The sur­vey’s re­sults in­di­cate, how­ever, that the “new econ­omy” is thriv­ing and be­ing driven by four main for­mu­las.

New Econ­omy For­mula No. 1: A Big­ger In­ter­net Tar­get­ing

Mo­bile Users

China’s first new econ­omy for­mula is to build up the In­ter­net mar­ket and In­ter­net tech­nol­ogy, from the tra­di­tional In­ter­net to mo­bile plat­forms, while con­tin­u­ing to pro­tect its home turf from out­siders. Even no­to­ri­ous In­ter­net rogues have emerged as rapidly grow­ing “star en­ter­prises.”

ITRI’s Chang said the first thing he no­ticed in the sur­vey re­sults was the stunning per­for­mance of China’s e-com­merce and In­ter­net gi­ants. Many of them had high rates of sales growth for the sec­ond con­sec­u­tive year, in­clud­ing JD.com Inc. (ranked 65th over­all) with 65.85 per­cent growth, Baidu Inc. (ranked 177th) with 53.56 per­cent rev­enue growth, and Vip­shop Hold­ings Ltd. (VIPS — ranked 333rd) and Qi­hoo 360 Tech­nol­ogy Co. (ranked 719th) both see­ing their sales more than dou­ble.

Chang es­pe­cially sin­gled out Qi­hoo 360 be­cause of the strong prof­itabil­ity that ac­com­pa­nied its me­te­oric rev­enue growth. In the Greater China 1000 sur­vey, its earn­ings per share (EPS) ranked in the top 50. Qi­hoo 360 may have limited cap­i­tal but it ex­cels at mak­ing money, much like Tai­wan­based smart­phone cam­era lens maker Lar­gan Pre­ci­sion Co.

But Qi­hoo 360 got its start by “kid­nap­ping” users’ soft­ware to grow. Any In­ter­net user who in­ad­ver­tently clicked on Qi­hoo 360 soft­ware or ap­pli­ca­tions was forced to use the com­pany’s prod­ucts or cus­tomer ad­ver­tise­ments, which could not be deleted.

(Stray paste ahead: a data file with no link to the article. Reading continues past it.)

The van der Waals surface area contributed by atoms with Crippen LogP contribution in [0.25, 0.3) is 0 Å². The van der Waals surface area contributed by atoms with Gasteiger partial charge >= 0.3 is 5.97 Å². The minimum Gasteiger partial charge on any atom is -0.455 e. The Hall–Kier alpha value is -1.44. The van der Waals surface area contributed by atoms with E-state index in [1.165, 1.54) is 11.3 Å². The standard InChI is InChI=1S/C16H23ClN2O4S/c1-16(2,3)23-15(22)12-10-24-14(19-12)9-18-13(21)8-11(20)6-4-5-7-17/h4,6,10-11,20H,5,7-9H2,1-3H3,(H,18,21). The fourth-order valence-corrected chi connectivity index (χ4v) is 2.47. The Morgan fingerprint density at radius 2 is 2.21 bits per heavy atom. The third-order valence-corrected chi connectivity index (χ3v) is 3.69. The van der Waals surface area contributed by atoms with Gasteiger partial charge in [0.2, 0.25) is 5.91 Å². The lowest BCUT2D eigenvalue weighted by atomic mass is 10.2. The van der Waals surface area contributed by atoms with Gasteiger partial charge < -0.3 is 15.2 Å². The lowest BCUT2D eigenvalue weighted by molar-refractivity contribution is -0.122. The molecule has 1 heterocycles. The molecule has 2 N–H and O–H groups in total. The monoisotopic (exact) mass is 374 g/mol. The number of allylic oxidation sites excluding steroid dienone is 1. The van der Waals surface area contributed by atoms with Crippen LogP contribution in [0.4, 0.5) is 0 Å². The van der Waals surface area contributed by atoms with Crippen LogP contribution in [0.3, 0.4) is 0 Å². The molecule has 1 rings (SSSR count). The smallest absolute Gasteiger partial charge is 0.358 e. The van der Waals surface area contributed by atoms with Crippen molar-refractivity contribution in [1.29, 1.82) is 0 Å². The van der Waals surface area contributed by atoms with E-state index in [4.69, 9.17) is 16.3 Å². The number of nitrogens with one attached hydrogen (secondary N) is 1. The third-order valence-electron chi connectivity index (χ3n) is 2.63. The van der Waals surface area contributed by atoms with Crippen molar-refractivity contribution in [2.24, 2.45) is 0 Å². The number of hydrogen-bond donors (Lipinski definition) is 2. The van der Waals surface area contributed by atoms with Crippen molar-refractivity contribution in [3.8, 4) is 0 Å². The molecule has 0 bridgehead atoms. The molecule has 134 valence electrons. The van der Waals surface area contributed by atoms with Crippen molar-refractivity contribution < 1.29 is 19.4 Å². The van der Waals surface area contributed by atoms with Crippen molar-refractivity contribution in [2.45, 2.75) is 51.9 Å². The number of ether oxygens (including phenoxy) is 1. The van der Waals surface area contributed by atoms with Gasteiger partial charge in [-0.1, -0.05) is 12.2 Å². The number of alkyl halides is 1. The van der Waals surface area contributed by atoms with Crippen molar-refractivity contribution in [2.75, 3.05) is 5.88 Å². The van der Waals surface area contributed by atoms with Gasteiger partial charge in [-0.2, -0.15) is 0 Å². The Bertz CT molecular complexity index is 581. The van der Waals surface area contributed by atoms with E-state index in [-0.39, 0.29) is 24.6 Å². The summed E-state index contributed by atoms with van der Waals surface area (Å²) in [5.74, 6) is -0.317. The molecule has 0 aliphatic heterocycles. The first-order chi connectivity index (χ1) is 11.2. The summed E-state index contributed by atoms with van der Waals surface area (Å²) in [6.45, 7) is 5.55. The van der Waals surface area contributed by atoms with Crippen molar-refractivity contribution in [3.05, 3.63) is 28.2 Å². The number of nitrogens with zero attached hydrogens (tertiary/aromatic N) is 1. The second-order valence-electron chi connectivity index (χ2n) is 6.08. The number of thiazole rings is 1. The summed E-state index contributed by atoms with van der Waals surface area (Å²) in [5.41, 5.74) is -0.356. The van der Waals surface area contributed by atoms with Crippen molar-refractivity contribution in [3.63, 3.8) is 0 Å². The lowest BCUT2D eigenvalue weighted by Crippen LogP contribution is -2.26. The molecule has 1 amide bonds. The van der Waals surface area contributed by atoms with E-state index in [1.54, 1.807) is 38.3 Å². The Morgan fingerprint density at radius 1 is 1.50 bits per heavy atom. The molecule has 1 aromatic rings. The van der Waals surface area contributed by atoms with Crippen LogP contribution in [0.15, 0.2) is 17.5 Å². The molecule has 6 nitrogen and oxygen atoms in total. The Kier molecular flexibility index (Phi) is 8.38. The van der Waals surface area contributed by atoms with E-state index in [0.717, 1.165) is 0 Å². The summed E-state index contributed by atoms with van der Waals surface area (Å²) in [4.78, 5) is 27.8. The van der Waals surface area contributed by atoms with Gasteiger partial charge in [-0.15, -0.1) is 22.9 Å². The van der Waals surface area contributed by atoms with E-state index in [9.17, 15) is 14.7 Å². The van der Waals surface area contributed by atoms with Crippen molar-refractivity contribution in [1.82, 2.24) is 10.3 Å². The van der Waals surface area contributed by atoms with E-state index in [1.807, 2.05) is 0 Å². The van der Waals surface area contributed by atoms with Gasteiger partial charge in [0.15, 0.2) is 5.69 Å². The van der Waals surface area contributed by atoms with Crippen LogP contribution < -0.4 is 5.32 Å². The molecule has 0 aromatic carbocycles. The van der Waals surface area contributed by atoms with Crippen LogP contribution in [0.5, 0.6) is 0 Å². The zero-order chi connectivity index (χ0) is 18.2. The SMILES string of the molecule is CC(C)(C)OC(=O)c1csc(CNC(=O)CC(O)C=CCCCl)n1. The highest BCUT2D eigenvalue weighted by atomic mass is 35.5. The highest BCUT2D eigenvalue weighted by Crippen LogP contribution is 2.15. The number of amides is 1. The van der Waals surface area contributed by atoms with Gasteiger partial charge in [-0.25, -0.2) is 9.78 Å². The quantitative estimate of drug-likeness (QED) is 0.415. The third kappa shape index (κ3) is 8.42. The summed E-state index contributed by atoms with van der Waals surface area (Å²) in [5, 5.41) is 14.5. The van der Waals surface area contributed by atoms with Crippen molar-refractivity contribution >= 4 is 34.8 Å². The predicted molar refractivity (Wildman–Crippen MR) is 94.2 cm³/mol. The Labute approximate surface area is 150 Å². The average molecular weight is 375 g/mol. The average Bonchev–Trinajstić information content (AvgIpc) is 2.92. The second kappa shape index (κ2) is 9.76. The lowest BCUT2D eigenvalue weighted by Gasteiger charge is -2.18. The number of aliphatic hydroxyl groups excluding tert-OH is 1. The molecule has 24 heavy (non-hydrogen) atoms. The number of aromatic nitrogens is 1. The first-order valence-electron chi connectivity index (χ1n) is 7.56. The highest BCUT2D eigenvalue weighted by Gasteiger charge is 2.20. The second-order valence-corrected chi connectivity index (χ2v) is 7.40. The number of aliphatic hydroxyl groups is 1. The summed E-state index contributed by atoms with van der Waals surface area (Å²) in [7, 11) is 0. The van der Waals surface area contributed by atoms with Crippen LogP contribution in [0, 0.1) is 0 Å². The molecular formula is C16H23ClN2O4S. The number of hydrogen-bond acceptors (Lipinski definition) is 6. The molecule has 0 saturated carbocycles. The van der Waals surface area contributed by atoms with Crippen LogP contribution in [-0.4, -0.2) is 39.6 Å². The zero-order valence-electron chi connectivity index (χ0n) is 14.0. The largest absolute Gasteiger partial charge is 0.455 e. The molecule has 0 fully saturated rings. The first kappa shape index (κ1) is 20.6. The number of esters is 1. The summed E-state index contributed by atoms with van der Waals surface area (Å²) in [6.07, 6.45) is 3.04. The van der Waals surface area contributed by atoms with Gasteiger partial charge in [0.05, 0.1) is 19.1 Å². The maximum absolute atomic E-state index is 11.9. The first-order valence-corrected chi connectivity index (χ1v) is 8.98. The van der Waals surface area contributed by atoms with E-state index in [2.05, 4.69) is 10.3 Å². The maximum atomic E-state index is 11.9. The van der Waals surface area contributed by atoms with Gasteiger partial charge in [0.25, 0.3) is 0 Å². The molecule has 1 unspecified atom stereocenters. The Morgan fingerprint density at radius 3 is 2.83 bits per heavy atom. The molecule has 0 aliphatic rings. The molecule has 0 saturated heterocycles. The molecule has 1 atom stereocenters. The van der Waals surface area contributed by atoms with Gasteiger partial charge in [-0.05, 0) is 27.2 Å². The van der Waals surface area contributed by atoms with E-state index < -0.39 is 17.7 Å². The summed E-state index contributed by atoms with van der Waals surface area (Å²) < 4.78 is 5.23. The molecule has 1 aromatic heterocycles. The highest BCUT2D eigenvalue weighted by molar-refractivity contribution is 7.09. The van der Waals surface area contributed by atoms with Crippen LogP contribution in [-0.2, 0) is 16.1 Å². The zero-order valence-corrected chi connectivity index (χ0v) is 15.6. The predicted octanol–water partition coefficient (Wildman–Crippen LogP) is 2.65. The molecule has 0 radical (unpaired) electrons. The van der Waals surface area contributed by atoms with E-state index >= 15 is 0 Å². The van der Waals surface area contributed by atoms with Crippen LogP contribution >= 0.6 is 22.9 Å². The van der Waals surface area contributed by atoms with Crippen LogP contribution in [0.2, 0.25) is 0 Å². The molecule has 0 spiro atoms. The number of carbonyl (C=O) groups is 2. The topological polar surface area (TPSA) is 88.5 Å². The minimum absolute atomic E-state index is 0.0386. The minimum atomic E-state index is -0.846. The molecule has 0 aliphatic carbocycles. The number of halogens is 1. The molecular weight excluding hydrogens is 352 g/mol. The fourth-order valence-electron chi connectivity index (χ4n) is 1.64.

But Qi­hoo 360 typ­i­fies Xi Jin­ping’s new econ­omy. China is ag­gres­sively en­cour­ag­ing e-com­merce op­er­a­tors to shift from the tra­di­tional In­ter­net to the mo­bile In­ter­net and go from serv­ing e-com­merce busi­nesses to cater­ing to the av­er­age mo­bile phone user. Th­ese op­er­a­tors will likely need Qi­hoo 360’s prod­ucts to make the tran­si­tion, which will in­evitably bol­ster the com­pany’s rev­enues.

New Econ­omy For­mula No. 2: ‘In­ter­net Plus’ = Huge Po­ten­tial

The sec­ond new econ­omy for­mula is called “In­ter­net Plus.” Li Weiwei, head of Chi­nese eq­ui­ties at Ed­mond de Roth­schild As­set Man­age­ment, says this was an­nounced by Chi­nese pre­mier Li Ke­qiang as one of China’s ma­jor devel­op­ment strate­gies along with “Made in China 2025” af­ter the Na­tional Peo­ple’s Congress and Chi­nese Peo­ple’s Po­lit­i­cal Con­sul­ta­tive Con­fer­ence met ear­lier this year. “In­ter­net Plus” is aimed at high­light­ing the use of the In­ter­net in ev­ery Chi­nese sec­tor, in­clud­ing in­te­grat­ing it with the ed­u­ca­tion, med­i­cal, fi­nan­cial and se­cu­rity sec­tors.

In other words, China not only wants to shift the tra­di­tional In­ter­net to smartphones, it also in­tends to merge “phys­i­cal” sec­tors with the In­ter­net, and any­thing can be added to the net­work. The Chi­nese au­thor­i­ties hope to en­cour­age th­ese trends with­out di­rect­ing com­pa­nies on which el­e­ments they should use.

“Ul­ti­mately, they want to trans­form the com­mer­cial model from the in­vest­ment- in­ten­sive, high en­ergy and re­source con­sump­tion of the past to an in­no­va­tion-based model,” the Hong Kong-based Li says. “In­ter­net Plus” em­pha­sizes In­ter­net in­no­va­tion to push eco­nomic re­form and com­pel change in sec­tors tra­di­tion­ally re­sis­tant to trans­for­ma­tion, such as the med­i­cal, ed­u­ca­tion and fi­nan­cial sec­tors.

What’s in­ter­est­ing, Li says, is that the peo­ple best equipped to run “In­ter­net Plus” are IT tech geeks, far dif­fer­ent from the pre­vi­ous gen­er­a­tion of coal bosses who rule the old econ­omy.


In this Nov. 27, 2014 photo, a man drives his tri­cy­cle cart loaded with coal bri­quettes as he leaves a coal pro­cess­ing sta­tion in Tangx­ian in China’s He­bei prov­ince.